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The Week in Security: Lazarus attacks same South Korean entity twice, use of hard-coded secrets is up

Carolynn van Arsdale
Blog Author

Carolynn van Arsdale, Writer, ReversingLabs.


Welcome to the latest edition of The Week in Security, which brings you the newest headlines from both the world and our team across the full stack of security: application security, cybersecurity, and beyond. This week: North Korean-linked hacking group Lazarus attacked the same South Korean financial entity twice in 2022. Also: The number of hard-coded secrets is way up. 

This Week’s Top Story

Lazarus hacking group rises after new details emerge from its latest attack on a South Korean financial org

According to The Hacker News, Lazarus, a North Korean-linked hacking group, attacked the same financial business entity in South Korea twice in 2022. Lazarus first attacked the organization in May 2022 by exploiting a vulnerable version of a certificate software, used widely by public entities and universities. In the hacking group’s latest attack, occurring in October 2022, Lazarus exploited a zero-day in the same software program. 

AhnLab Security Emergency Response Center (ASEC), the firm that discovered both attacks, has not yet disclosed the exploited software, since “the vulnerability has not been fully verified,” ASEC said in an update. In the latest attack, hackers were able to gain access to the system (so far, it is unknown how they did this), and then abused the zero-day bug, allowing them to perform lateral movement. Lazarus then used a Bring Your Own Vulnerable Driver (BYOVD) attack to disable the AhnLab V3 anti-malware engine, which the group has used in prior attacks according to AhnLab and ESET, another cybersecurity firm. 

Lazarus also attempted to evade detection by changing file names before deleting them, as well as modifying timestamps using timestomping, an anti-forensic technique. This latest attack also allowed the hacking group to deliver multiple backdoor payloads designed to connect to a remote command-and-control (C2) server, allowing Lazarus to retrieve additional binaries and execute them in a fileless manner. 

According to ASEC, Lazarus is a capable threat actor that continually researches software vulnerabilities and changes their TTPs (Techniques, Tactics and Procedures). They do this by “altering the way they disable security products and carry out anti-forensic techniques,” allowing the group to interfere with or delay any detection and analysis. Based on the hacking group’s willingness to exploit new vulnerabilities, it’s likely that they could carry out more attacks in South Korea and elsewhere.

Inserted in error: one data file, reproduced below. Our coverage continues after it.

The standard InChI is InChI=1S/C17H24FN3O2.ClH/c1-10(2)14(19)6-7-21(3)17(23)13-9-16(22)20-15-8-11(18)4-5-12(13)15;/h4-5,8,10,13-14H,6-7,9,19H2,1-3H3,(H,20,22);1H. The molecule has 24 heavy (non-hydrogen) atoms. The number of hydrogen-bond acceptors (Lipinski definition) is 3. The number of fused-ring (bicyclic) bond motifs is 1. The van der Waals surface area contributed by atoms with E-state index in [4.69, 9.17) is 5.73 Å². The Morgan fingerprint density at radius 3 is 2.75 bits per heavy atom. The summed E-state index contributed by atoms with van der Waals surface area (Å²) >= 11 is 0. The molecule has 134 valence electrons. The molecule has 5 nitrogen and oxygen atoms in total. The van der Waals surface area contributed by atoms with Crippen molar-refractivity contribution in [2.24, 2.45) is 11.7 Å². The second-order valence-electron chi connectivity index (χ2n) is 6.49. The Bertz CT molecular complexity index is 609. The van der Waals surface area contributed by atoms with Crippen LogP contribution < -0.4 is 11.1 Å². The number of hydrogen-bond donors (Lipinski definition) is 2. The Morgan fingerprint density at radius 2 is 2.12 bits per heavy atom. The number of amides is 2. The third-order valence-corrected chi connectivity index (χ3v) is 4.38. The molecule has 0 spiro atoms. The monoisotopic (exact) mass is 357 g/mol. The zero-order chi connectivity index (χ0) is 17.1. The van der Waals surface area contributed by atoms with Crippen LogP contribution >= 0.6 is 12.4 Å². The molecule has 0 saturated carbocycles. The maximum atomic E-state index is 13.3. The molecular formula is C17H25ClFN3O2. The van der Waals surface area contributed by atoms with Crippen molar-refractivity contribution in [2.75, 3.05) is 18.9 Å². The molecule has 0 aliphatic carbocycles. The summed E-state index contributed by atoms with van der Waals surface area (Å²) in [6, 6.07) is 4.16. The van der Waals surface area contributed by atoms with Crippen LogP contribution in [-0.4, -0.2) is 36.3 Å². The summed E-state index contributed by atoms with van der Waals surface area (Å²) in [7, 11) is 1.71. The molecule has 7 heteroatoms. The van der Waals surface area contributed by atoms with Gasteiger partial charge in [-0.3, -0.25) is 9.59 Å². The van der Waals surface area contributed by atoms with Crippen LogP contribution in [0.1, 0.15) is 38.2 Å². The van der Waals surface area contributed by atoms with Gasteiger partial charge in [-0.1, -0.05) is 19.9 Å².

News Roundup

Here are the stories we’re paying attention to this week… 

Hard-coded secrets are up 67% as secrets sprawl threatens software supply chain (CSO)

According to GitGuardian’s State of Secrets Sprawl 2023 report, the number of detected hard-coded secrets increased by 67% last year compared to 2021, with 10 million new secrets discovered in public GitHub commits in 2022. 

Israel blames prolific Iranian-linked hacking group for February university hack (Cyberscoop)

A prolific hacking group known as MuddyWater, which is affiliated with the Iranian government, is responsible for the Feb. 11 cyberattack on Technion University in Israel, the Israeli government said this past Tuesday.

Emotet malware attacks return after three-month hiatus (BleepingComputer)

Emotet is a notorious malware distributed through email containing malicious Microsoft Word and Excel document attachments. When users open these documents and macros are enabled, the Emotet DLL will be downloaded and loaded into memory.

Darktrace warns of rise in AI-enhanced scams since ChatGPT release (The Guardian)

The cybersecurity firm Darktrace has warned that since the release of ChatGPT it has seen an increase in criminals using artificial intelligence to create more sophisticated scams to con employees and hack into businesses.

New TPM 2.0 flaws could let hackers steal cryptographic keys (BleepingComputer)

The Trusted Platform Module (TPM) 2.0 specification is affected by two buffer overflow vulnerabilities that could allow attackers to access or overwrite sensitive data, such as cryptographic keys.

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